Diy Stone Floor Tiles

This article is a do-it-yourself guide to laying stone flooring in your home. Steps and instructions are included for floor preparation and installation.

Stone flooring is an attractive and durable way to enhance your home. Stone floors come in many varieties including marble, slate, granite, limestone, and sandstone. Stone flooring is resilient, stain resistant, long lasting, and requires little maintenance if installed properly. There are a wide array of colors and patterns from which to choose. Though bathrooms and kitchens are common locations for stone floors, they can add to the beauty of any room in your house.

Measure the room you wish to floor and take a trip to your local home improvement store or flooring distributor. An associate should be able to help you choose what type of stone floor you wish to purchase. Keep in mind that most stone will come in tile form however you can also buy uncut stones. These stones are sold in their natural, irregular sizes. These floors take a bit more work because you have to find ones that fit next to each other.

The first step in laying your floor is cleaning. The area should be free from dirt and debris. Any appliances, baseboards, and door jams should be removed. Also check for any protruding nails or staples. Keep in mind that stone flooring is heavier than carpet or linoleum and requires more space for installation.

Your sub floor must be strong and secure. If the weight of the mortar and stone cause the sub floor to warp you will have problems with cracking and breaking. Secure plywood flooring with reinforced concrete board for extra support. This is always a good idea even if you think your sub floor is solid. Concrete sub floor will not need to be reinforced but be sure it is free of cracks and large divots. If you are installing stone floor in a bathroom, you may want to consider a rubber membrane that will protect your flooring from the expansions and contractions in the wood due to moisture. However if you use a reinforced concrete board to supplement your sub floor, this is not necessary. The concrete board will do the job just as well.

After you have your surface area ready, you will want to lay out your tiles for a dry run. See how the pattern turns out and if there are any tiles you will need to cut. Use a spacer to be sure that the tiles are laid exactly as you will want them to be when the floor is finished. A good space is 3/8 to 1/2 an inch. Closely inspect areas where the tiles or stones will meet the wall. You may have to undercut doorframes to be sure the tile fits underneath. Measure and mark tiles that you will need to cut to fit in corners and along the walls. If you are using natural shaped stones for your floor, this step may take you longer. You'll need to find the stones that best fit next to each other.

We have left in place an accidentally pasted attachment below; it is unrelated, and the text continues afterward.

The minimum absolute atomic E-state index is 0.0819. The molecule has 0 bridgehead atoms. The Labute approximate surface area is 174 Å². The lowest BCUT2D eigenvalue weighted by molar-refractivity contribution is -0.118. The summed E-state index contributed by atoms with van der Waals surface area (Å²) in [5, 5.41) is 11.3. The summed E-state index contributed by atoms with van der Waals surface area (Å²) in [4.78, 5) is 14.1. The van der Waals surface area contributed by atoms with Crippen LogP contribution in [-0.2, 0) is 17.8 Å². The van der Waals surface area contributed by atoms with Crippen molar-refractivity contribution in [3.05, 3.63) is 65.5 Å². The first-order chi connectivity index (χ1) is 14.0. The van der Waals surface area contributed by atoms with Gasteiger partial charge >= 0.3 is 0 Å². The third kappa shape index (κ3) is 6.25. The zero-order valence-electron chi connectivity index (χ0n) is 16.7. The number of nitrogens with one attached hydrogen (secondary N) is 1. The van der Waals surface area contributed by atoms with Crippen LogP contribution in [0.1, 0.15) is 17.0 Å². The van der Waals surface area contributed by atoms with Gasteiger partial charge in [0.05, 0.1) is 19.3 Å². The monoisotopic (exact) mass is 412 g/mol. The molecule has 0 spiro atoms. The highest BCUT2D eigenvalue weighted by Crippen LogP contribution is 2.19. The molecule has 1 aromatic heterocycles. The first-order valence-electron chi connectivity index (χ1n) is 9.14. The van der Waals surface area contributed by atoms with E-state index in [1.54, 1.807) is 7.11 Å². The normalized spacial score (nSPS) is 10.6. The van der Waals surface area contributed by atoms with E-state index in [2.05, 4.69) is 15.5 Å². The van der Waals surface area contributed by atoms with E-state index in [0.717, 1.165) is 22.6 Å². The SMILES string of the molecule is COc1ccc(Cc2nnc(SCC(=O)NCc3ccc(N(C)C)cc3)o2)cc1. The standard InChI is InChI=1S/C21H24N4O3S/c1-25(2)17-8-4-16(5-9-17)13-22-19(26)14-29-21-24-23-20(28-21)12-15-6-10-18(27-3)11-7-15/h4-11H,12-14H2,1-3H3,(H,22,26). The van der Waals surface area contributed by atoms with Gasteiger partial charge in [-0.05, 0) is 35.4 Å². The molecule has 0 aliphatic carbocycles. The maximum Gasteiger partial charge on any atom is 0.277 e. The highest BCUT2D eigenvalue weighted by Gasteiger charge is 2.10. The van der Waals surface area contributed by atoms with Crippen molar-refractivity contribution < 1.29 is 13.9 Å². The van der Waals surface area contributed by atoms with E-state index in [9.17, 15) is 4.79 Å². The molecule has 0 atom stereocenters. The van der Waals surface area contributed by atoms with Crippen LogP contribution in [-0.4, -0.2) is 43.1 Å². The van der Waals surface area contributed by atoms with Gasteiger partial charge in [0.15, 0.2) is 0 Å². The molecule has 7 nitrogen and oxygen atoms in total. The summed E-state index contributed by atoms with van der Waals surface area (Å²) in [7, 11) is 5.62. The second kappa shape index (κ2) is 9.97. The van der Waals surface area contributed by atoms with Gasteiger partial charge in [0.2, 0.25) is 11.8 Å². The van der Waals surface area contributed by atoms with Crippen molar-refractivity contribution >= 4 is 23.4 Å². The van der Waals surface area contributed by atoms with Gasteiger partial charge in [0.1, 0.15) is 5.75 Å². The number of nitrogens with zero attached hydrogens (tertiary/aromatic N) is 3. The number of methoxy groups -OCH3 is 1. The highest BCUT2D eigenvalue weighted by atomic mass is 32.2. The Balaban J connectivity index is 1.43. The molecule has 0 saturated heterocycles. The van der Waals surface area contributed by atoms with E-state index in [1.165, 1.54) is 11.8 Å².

Use a wet saw to cut any tiles that need to be trimmed. Remember to use safety glasses and gloves to protect your face and skin from the sharp stone edges and any flying chips. Stone has its own grain, so cutting the tiles down can be tricky. Try cutting half way through on side of the tile and then flipping it over and finishing the cut.

Once you have your tiles trimmed, remove them from the room but leave them spaced out so you remember where they are to go. Mix up your mortar to begin laying the tiles or stones. Mix only enough mortar for about thirty minutes of work. If you mix too much at a time, it will begin to dry out on you.

Start in a far corner so you can back out of the room as you go. Spread your mortar with a notched trowel. Hold the trowel at an angle to be sure you get good groove marks in the mortar. Only spread your mortar over a small work area so it does not begin to dry before you can get all of your tiles laid down. Try starting with two by two foot sections. Next you can begin laying down your tiles or stone, using your spacer as you go. Press the tile or stone down firmly so that it adheres to the mortar well. Have a sponge and a bucket of clean water near you as you work. Use the trowel to gather any access mortar that comes up over the tile or stone. Use the sponge to clean any mortar off left on the face of the stone. Any mortar not cleaned off immediately will be harder, if not impossible, to clean off at a later time.

Let the finished floor sit for 24 hours before attempting to walk on it. You can then use a rag to clean the tile again. Next you will want to apply grout between the tiles or stones. Any brand of sanded grout is a good choice. These grouts come in many colors to compliment your choice of stone color. Using a rubber grout trowel, pack the grout into the joints and smooth the top to your liking. After you complete the room, wipe clean with a sponge and clean water. Remember to change your water frequently.

If you wish to seal your floor, wait a month before doing so. This gives the floor time to set up properly. Apply sealer to the floor per manufacturer's recommendations. Allow the sealer three days to dry completely before walking on your beautiful new floor.

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